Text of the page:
This Halloween, keep an eye out for “milk protein concentrate.” Avoid buying any treats made with it and don’t let your children eat candy or anything else made with this additive.
You may not have heard of milk protein concentrate before, but it’s used in thousands of processed foods: candies, cookies, snack packs, desserts, energy bars, nutritional supplements, protein drinks, ice cream, yogurt, and sour cream. It’s in processed cheeses, some of which are sprinkled on our pizzas. Unfortunately, manufacturers are even adding it to most infant formula.
What’s so scary about this ingredient? To my knowledge, no scientific safety or nutritional testing has been done to assure that milk protein concentrate is safe for human consumption. It may be imported and used for industrial purposes such as glue and adhesives, which allows importers to sidestep dairy tariffs, quotas, and the limits imposed by trade agreements.
The U.S. Customs Service rarely inspects imported milk protein concentrate. This lack of oversight is really frightening.
Even more frightening is that imported milk protein concentrate can be made from the milk of just about any lactating animal — cows, yaks, camels, goats, or water buffaloes. There’s no requirement that their state of health, country of origin, diet, or medications — such as antibiotics — be assessed or disclosed.
In 2004, the National Family Farm Coalition filed a citizen’s petition that called on the Food and Drug Administration to notify all federal and state regulators of the need to meet Generally Regarded as Safe requirements for all uses of milk protein concentrate in our food. The agency, which never took action, continues to look the other way while thousands of food products are potentially tainted with tons of this ingredient that is derived from unknown and possibly toxic sources.
The addition of milk protein concentrate to cheese and other foods decreases revenue for dairy farmers, lowers sanitary standards, and misleads consumers. For manufacturers, it lowers production costs and raises profits. But it’s one of the factors driving dairy farmers out of business and further endangering our food supply.
And, because milk protein concentrate is rarely tested, importers usually have no idea what’s actually in it.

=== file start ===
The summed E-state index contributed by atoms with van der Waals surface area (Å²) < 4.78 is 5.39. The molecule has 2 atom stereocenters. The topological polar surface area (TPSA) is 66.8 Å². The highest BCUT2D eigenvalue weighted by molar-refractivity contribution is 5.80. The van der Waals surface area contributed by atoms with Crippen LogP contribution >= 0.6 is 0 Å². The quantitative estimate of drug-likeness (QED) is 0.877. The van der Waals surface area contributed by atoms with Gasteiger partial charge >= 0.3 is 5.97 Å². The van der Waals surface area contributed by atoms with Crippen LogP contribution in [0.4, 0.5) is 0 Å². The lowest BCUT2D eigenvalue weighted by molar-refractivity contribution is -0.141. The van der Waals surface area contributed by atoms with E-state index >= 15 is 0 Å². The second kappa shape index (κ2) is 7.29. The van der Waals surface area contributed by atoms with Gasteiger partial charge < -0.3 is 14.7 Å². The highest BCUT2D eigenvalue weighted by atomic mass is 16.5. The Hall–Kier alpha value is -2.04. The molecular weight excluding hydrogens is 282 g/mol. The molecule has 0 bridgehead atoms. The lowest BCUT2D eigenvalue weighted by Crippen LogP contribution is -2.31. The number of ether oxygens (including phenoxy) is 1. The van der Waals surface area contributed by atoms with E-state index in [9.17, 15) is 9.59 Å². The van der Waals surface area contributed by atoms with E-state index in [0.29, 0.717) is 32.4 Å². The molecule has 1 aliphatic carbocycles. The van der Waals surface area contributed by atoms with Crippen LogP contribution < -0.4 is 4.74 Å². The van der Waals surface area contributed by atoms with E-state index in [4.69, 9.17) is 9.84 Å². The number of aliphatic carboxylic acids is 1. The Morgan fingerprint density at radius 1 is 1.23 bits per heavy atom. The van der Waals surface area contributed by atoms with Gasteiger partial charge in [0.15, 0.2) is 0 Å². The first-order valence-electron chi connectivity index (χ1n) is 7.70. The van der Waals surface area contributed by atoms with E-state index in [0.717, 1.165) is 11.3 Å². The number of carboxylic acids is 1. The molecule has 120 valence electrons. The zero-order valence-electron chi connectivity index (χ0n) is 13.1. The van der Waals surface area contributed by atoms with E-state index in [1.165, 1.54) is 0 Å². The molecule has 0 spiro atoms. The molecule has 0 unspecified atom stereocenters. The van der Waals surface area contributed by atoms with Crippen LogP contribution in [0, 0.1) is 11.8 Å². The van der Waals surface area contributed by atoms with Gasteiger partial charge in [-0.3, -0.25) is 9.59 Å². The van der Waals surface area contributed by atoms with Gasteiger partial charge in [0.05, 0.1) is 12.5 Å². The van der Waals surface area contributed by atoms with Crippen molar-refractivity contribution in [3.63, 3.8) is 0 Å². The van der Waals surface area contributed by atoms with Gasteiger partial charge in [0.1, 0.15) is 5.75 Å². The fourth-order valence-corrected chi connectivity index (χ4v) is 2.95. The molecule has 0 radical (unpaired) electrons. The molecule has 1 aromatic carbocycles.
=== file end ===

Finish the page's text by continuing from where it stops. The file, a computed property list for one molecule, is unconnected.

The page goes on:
There are several ways to produce milk protein concentrate, two of which include ultra-filtration and blending. In the ultra-filtration method, all liquid and smaller molecules (including minerals) are removed from fluid milk. Most countries, including China, use the cheaper blending method. In blending, manufacturers start with nonfat dry milk and add dried milk proteins, such as casein, until the desired protein level is reached.
Manufacturers may sneak melamine into the blended milk protein concentrate to raise its nitrogen content. This gives the appearance of a higher protein content, which is beneficial for other products, such as infant formula. But melamine’s high nitrogen content can lead to kidney stones, kidney failure, and death.
In 2007, hundreds of cats and dogs across the United States and Canada died, allegedly from eating pet food whose China-sourced ingredients were tainted with melamine. In 2008, roughly 300,000 children in China fell ill, and several died, after consuming infant formula contaminated with melamine.
How many more people have to die before we realize that imported milk protein concentrate is a ticking time bomb in our food supply?
When you remove the mask from the Big Food tricksters benefiting from this untested ingredient added to seemingly wholesome foods like cheese, yogurt, and infant formula, you see the ugly, immoral face of greedy corporations in the food and dairy industry.
Don’t be tricked — read the labels. Say “no thanks,” to any candies, snacks, cheeses, or other foods made with milk protein concentrate. If, like millions of Americans, you’re handing out treats on Halloween, make sure they don’t include this scary ingredient.
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